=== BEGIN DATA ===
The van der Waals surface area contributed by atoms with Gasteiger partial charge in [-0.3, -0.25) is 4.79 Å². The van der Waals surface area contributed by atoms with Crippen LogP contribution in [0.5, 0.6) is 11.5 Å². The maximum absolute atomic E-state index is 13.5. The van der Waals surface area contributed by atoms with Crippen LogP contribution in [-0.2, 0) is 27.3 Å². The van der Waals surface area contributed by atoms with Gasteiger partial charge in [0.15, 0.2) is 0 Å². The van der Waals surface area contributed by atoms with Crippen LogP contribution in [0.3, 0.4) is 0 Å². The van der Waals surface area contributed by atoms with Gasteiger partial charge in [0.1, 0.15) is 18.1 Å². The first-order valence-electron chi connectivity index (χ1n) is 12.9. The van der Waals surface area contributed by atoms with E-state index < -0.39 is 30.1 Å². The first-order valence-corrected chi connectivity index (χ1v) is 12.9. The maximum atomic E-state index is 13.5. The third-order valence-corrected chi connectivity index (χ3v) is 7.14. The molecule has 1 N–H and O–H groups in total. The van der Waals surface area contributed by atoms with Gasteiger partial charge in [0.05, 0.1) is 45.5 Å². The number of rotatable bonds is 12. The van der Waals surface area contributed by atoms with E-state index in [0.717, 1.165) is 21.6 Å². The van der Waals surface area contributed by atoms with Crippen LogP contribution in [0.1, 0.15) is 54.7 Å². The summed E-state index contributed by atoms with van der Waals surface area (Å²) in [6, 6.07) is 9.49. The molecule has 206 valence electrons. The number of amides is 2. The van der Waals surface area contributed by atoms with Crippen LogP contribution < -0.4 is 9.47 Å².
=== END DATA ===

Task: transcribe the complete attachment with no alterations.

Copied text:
The van der Waals surface area contributed by atoms with Gasteiger partial charge in [-0.3, -0.25) is 4.79 Å². The van der Waals surface area contributed by atoms with Crippen LogP contribution in [0.5, 0.6) is 11.5 Å². The maximum absolute atomic E-state index is 13.5. The van der Waals surface area contributed by atoms with Crippen LogP contribution in [-0.2, 0) is 27.3 Å². The van der Waals surface area contributed by atoms with Gasteiger partial charge in [0.15, 0.2) is 0 Å². The van der Waals surface area contributed by atoms with Crippen LogP contribution in [0.3, 0.4) is 0 Å². The van der Waals surface area contributed by atoms with Gasteiger partial charge in [0.1, 0.15) is 18.1 Å². The first-order valence-electron chi connectivity index (χ1n) is 12.9. The van der Waals surface area contributed by atoms with E-state index < -0.39 is 30.1 Å². The first-order valence-corrected chi connectivity index (χ1v) is 12.9. The maximum atomic E-state index is 13.5. The third-order valence-corrected chi connectivity index (χ3v) is 7.14. The molecule has 1 N–H and O–H groups in total. The van der Waals surface area contributed by atoms with Gasteiger partial charge in [0.05, 0.1) is 45.5 Å². The number of rotatable bonds is 12. The van der Waals surface area contributed by atoms with E-state index in [0.717, 1.165) is 21.6 Å². The van der Waals surface area contributed by atoms with Crippen LogP contribution in [0.1, 0.15) is 54.7 Å². The summed E-state index contributed by atoms with van der Waals surface area (Å²) in [6, 6.07) is 9.49. The molecule has 206 valence electrons. The number of amides is 2. The van der Waals surface area contributed by atoms with Crippen LogP contribution < -0.4 is 9.47 Å².